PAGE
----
Janelle Commissiong, Chairman, Tourism Trinidad Destination Management Company: Interview

Janelle Commissiong, Chairman, Tourism Trinidad Destination Management Company

Interview: Janelle Commissiong

How will tourism promotion efforts work towards showcasing each island’s product offering?

JANELLE COMMISSIONG: Each island will benefit from the development and marketing of its particular niche markets. Currently, there are around 391,000 foreign arrivals per year in Trinidad and 19,000 in Tobago. With improved sea and air traffic services it will become easier to sample the benefits of both islands at a marginal cost. Furthermore, through the canvassing of foreign arrivals the attractions of both islands will be made known to all visitors, and they will be encouraged to expand their interest to the other island.

What can be done to increase the impact of tourism on the economy and the hard currency yield?

COMMISSIONG: Our focus will be to increase the number of arrivals throughout the year by strategically promoting the most lucrative markets. This will obviously benefit direct stakeholders in the industry, such as tour operators and hotel owners. Significantly, most visitors have a direct prior connection to Trinidad, such as a family member or business associate. In order to further develop these connections, Trinbagonians need to be educated about the available tourism offering, as well as the overall economic benefits of the industry. They should know about our history, be aware of the island’s historical sites and actively promote the locations and activities it offers. In this way the flow of hard currency will improve in tandem with increased arrivals.

What are the most significant investment opportunities in the Trinidad and Tobago tourism sector?

COMMISSIONG: In Trinidad the former Carlton Savannah is being completely renovated and rebranded as the Brix Hotel by Marriott, and there is also a 125-room hotel on the cards for San Fernando. Trinidad requires investment in the development of its assets to make them more attractive to both the tourism market and local investors. For example, Port of Spain’s tourism offering must be developed with a particular emphasis on Carnival. There are both short- and long-term projects which must be undertaken, including a new venue for steel band performances and the Carnival parade.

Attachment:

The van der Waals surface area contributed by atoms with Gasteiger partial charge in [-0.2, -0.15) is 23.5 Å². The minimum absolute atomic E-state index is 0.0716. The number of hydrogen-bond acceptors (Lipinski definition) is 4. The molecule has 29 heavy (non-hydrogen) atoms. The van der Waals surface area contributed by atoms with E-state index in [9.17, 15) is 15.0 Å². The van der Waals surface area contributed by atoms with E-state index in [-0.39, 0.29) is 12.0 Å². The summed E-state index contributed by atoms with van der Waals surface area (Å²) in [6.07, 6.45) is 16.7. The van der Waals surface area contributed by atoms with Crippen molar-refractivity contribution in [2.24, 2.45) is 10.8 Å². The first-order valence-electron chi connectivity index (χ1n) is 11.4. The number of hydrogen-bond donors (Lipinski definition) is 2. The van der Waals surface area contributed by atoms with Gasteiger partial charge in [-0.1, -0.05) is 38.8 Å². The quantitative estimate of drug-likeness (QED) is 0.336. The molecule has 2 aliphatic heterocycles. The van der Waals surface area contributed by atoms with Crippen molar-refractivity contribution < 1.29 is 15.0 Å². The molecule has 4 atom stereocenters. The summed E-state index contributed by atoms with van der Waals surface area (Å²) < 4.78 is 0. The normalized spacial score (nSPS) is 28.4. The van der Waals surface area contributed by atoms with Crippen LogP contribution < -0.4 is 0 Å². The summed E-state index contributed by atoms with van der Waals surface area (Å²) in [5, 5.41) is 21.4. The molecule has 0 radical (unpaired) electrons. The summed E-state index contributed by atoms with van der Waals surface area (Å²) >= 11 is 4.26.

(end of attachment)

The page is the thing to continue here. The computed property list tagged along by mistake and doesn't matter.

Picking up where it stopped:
The north coast beach facilities at Maracas and Las Cuevas are also being improved, and there are a number of beaches, rivers and waterfalls that can be reached by more adventurous tourists. On the east and north coasts of the island turtle watching is an obvious market that can be developed. Furthermore, boating, sailing and fishing in Chaguaramas are currently underdeveloped segments. Additionally, there are child-friendly developments in progress in Chaguaramas, including a water park, a fun park and a zip line. In central Trinidad and in the south, religious and ethnic festivals provide an attraction for interested tourists.

In a rather competitive regional market, how could T&T become a significant new player?

COMMISSIONG: Obviously, we cannot go from 391,000 visitors per year to 6.1m like the Bahamas. In order to increase the number of arrivals, we need to expand beyond Carnival season, when most hotel rooms are filled. We see new markets developing around other festival opportunities at other times of the year, such as the student holiday season during July and August. Furthermore, small conventions can be accommodated in our existing facilities, while sports tourism can be developed using our stadia and marketed directly to the diaspora in North America, Europe and the Caribbean.

Trinidad has diverse culinary options that are the envy of most developed markets. These include Creole, Indian, Chinese, Syrian and Lebanese cuisine, as well as a broad variety of local fruits and vegetables. In addition, the room stock on the island is flexible, and, thanks to online rental platforms such as Airbnb, they can respond quickly to the shifting needs of the market, especially during periods when demand for accommodation is particularly high, such as Carnival and Easter.

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The Report: Trinidad & Tobago 2018

Tourism chapter from The Report: Trinidad & Tobago 2018

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